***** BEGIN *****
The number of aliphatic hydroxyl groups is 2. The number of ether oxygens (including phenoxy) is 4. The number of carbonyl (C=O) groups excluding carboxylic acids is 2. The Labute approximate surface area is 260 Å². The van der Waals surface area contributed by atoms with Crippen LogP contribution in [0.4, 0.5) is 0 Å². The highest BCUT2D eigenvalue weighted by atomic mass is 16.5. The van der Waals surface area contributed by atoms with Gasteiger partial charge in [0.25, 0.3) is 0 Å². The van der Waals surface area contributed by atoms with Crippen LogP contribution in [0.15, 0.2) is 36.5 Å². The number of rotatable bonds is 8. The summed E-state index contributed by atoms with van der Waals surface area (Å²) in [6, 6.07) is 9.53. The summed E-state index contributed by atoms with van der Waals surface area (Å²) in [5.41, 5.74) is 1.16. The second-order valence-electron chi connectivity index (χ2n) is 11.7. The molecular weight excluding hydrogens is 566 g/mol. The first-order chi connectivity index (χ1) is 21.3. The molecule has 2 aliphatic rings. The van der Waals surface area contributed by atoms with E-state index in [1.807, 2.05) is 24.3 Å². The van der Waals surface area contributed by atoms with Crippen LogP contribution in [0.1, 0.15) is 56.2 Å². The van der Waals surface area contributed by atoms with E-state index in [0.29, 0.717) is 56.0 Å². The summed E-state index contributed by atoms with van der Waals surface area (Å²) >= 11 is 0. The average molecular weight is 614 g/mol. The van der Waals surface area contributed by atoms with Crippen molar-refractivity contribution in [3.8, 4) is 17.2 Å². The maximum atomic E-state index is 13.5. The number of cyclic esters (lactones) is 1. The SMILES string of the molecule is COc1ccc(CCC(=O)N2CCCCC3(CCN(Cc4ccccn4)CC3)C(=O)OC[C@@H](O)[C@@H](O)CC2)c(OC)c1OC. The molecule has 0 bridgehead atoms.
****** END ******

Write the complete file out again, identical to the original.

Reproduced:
The number of aliphatic hydroxyl groups is 2. The number of ether oxygens (including phenoxy) is 4. The number of carbonyl (C=O) groups excluding carboxylic acids is 2. The Labute approximate surface area is 260 Å². The van der Waals surface area contributed by atoms with Crippen LogP contribution in [0.4, 0.5) is 0 Å². The highest BCUT2D eigenvalue weighted by atomic mass is 16.5. The van der Waals surface area contributed by atoms with Gasteiger partial charge in [0.25, 0.3) is 0 Å². The van der Waals surface area contributed by atoms with Crippen LogP contribution in [0.15, 0.2) is 36.5 Å². The number of rotatable bonds is 8. The summed E-state index contributed by atoms with van der Waals surface area (Å²) in [6, 6.07) is 9.53. The summed E-state index contributed by atoms with van der Waals surface area (Å²) in [5.41, 5.74) is 1.16. The second-order valence-electron chi connectivity index (χ2n) is 11.7. The molecular weight excluding hydrogens is 566 g/mol. The first-order chi connectivity index (χ1) is 21.3. The molecule has 2 aliphatic rings. The van der Waals surface area contributed by atoms with E-state index in [1.807, 2.05) is 24.3 Å². The van der Waals surface area contributed by atoms with Crippen LogP contribution in [0.1, 0.15) is 56.2 Å². The van der Waals surface area contributed by atoms with E-state index in [0.29, 0.717) is 56.0 Å². The summed E-state index contributed by atoms with van der Waals surface area (Å²) >= 11 is 0. The average molecular weight is 614 g/mol. The van der Waals surface area contributed by atoms with Crippen molar-refractivity contribution in [3.8, 4) is 17.2 Å². The maximum atomic E-state index is 13.5. The number of cyclic esters (lactones) is 1. The SMILES string of the molecule is COc1ccc(CCC(=O)N2CCCCC3(CCN(Cc4ccccn4)CC3)C(=O)OC[C@@H](O)[C@@H](O)CC2)c(OC)c1OC. The molecule has 0 bridgehead atoms.